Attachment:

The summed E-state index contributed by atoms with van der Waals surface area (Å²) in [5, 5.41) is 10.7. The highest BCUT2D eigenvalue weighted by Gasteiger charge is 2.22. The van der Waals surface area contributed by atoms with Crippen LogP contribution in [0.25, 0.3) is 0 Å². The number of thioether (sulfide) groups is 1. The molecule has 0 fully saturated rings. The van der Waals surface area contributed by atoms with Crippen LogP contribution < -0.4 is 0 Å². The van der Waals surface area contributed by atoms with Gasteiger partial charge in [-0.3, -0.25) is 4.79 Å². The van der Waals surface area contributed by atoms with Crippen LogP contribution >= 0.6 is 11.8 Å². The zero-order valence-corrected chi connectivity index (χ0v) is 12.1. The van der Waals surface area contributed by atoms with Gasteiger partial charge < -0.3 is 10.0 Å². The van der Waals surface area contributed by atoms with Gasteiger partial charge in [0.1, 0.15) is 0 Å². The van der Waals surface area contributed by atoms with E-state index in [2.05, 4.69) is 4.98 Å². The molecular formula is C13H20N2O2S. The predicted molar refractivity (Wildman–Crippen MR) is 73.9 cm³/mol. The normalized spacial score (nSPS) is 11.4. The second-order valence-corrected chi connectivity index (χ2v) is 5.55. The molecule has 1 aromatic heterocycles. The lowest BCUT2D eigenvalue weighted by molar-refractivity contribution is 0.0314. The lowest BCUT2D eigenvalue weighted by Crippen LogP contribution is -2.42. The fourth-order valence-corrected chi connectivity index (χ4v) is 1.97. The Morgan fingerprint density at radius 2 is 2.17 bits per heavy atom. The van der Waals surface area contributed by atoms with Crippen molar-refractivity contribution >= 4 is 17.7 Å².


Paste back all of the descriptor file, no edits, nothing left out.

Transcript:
The summed E-state index contributed by atoms with van der Waals surface area (Å²) in [5, 5.41) is 10.7. The highest BCUT2D eigenvalue weighted by Gasteiger charge is 2.22. The van der Waals surface area contributed by atoms with Crippen LogP contribution in [0.25, 0.3) is 0 Å². The number of thioether (sulfide) groups is 1. The molecule has 0 fully saturated rings. The van der Waals surface area contributed by atoms with Crippen LogP contribution < -0.4 is 0 Å². The van der Waals surface area contributed by atoms with Gasteiger partial charge in [-0.3, -0.25) is 4.79 Å². The van der Waals surface area contributed by atoms with Crippen LogP contribution >= 0.6 is 11.8 Å². The zero-order valence-corrected chi connectivity index (χ0v) is 12.1. The van der Waals surface area contributed by atoms with Gasteiger partial charge < -0.3 is 10.0 Å². The van der Waals surface area contributed by atoms with Gasteiger partial charge in [0.1, 0.15) is 0 Å². The van der Waals surface area contributed by atoms with E-state index in [2.05, 4.69) is 4.98 Å². The molecular formula is C13H20N2O2S. The predicted molar refractivity (Wildman–Crippen MR) is 73.9 cm³/mol. The normalized spacial score (nSPS) is 11.4. The second-order valence-corrected chi connectivity index (χ2v) is 5.55. The molecule has 1 aromatic heterocycles. The lowest BCUT2D eigenvalue weighted by molar-refractivity contribution is 0.0314. The lowest BCUT2D eigenvalue weighted by Crippen LogP contribution is -2.42. The fourth-order valence-corrected chi connectivity index (χ4v) is 1.97. The Morgan fingerprint density at radius 2 is 2.17 bits per heavy atom. The van der Waals surface area contributed by atoms with Crippen molar-refractivity contribution >= 4 is 17.7 Å².